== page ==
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While This Is England director Shane Meadows is best known as one of the most unique voices working in British cinema, he has told Sky News he could easily have made a different name for himself had things been different when he was given a suspended sentence for stealing in his youth.

“I think worst criminal in history may have been on the agenda,” he joked, recalling how court clerks laughed when they heard details of how he’d been caught “stealing a breast pump, some chicken tikka sandwiches and a raspberry crush”.

He just “happened to spot the pump” and grabbed it, knowing a neighbour needed one – but insists he wasn’t being “Robin Hood” and was mostly “just hungry”.

“Who knows, maybe I’d have got better stories?” Meadows muses on what might have happened had he been sent to prison. “Or maybe I’d have ended up being a really pathetic criminal.”

After dropping out of school in his teens, had he not got into making short films on a borrowed camcorder, life could have been radically different.

Thankfully, Meadows was only given a suspended sentence, months before he made Small Time – a short film that was enough to convince investors to fund his first full-length movie.

Now, as he prepares for the cinematic re-release of his 2004 thriller Dead Man’s Shoes, the filmmaker is in a reflective mood. The film was originally released two years before he found fame with This Is England, the critically acclaimed film which would go on to spawn three spin-off TV series.

“It didn’t make a splash at all,” Meadows admits of Dead Man’s Shoes. “And then, I don’t know whether it was mates passing it around on VHS or DVD, it just became one of those films that people wouldn’t let go of and kind of discovered in a different way.”

‘It’s nice to see it through their eyes’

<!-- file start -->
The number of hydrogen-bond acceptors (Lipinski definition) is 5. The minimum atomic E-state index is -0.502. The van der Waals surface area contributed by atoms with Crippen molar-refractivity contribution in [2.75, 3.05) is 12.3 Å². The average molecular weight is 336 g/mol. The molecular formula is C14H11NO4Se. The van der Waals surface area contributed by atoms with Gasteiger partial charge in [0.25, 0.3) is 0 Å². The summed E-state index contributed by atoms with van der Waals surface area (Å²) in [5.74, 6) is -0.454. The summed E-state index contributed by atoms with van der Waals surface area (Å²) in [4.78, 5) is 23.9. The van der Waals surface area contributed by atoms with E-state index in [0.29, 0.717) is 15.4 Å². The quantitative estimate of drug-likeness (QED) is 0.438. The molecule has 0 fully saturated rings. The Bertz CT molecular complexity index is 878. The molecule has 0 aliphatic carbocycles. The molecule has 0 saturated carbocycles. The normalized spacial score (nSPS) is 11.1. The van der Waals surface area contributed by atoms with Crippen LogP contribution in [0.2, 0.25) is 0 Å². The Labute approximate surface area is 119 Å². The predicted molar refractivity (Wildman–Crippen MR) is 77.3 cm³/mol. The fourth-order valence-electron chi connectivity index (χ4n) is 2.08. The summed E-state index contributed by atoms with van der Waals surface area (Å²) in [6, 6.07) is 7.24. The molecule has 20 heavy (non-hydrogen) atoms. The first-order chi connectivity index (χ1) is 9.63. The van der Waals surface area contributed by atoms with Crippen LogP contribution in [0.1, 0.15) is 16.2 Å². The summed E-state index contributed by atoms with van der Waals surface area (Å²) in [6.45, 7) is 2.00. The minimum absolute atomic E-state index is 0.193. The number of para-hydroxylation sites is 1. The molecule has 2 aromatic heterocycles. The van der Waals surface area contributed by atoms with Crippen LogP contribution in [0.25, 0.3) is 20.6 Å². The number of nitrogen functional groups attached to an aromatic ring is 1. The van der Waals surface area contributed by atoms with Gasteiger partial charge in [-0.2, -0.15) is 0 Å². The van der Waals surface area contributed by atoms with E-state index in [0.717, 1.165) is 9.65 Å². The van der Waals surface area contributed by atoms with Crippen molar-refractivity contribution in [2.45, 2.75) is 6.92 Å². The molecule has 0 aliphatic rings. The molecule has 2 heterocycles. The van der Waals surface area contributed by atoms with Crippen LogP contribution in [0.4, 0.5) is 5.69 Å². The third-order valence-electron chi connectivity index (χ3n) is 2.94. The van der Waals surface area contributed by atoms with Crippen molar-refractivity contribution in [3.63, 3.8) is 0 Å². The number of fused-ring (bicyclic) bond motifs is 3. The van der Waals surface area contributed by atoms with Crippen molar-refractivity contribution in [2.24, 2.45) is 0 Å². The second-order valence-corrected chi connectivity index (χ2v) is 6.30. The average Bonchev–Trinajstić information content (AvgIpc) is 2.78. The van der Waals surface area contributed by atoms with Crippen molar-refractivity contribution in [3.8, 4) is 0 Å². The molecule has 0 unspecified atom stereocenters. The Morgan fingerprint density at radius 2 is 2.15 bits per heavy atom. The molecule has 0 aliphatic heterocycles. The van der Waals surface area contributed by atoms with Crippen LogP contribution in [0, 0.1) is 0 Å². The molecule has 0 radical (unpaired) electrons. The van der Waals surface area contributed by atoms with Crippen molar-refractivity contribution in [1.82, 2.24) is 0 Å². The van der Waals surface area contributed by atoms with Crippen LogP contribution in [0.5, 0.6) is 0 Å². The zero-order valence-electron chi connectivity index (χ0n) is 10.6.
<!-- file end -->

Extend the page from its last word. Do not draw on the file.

Paddy Considine starred in Shane Meadows' film Dead Man's Shoes. Pic: Warp/Big Arty Prods/Kobal/Shutterstock
Paddy Considine stars in Meadows’ 2004 film Dead Man’s Shoes. Pic: Warp/Big Arty Prods/Kobal/Shutterstock

Starring Meadows’ long-term collaborator Paddy Considine, the thriller sees a soldier return home to take revenge on a group of drug dealers who abused his younger brother.

While you’ll find many of the same faces appear throughout his work, the Nottingham-based film director says casting at least one unknown on each project is essential.

“It makes everyone else stop being mardy. You know, someone comes in and they can’t believe they’ve been picked up in a car, they can’t believe the dinner is free, they can’t believe someone is saying, ‘do you want a tea?’ And then the rest of us kind of go, ‘mine’s freezing!’ You know, it’s like, they kind of bring you back down to earth and it’s nice to see it through their eyes.”

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Meadows is often compared to Mike Leigh or Ken Loach, but in reality remains a unique voice in film. His dramas are generally set and shot in the Midlands and his heavily improvised style has turned many of the unknowns he has cast into stars, such as Line Of Duty’s Vicky McClure and Brassic’s Joe Gilgun.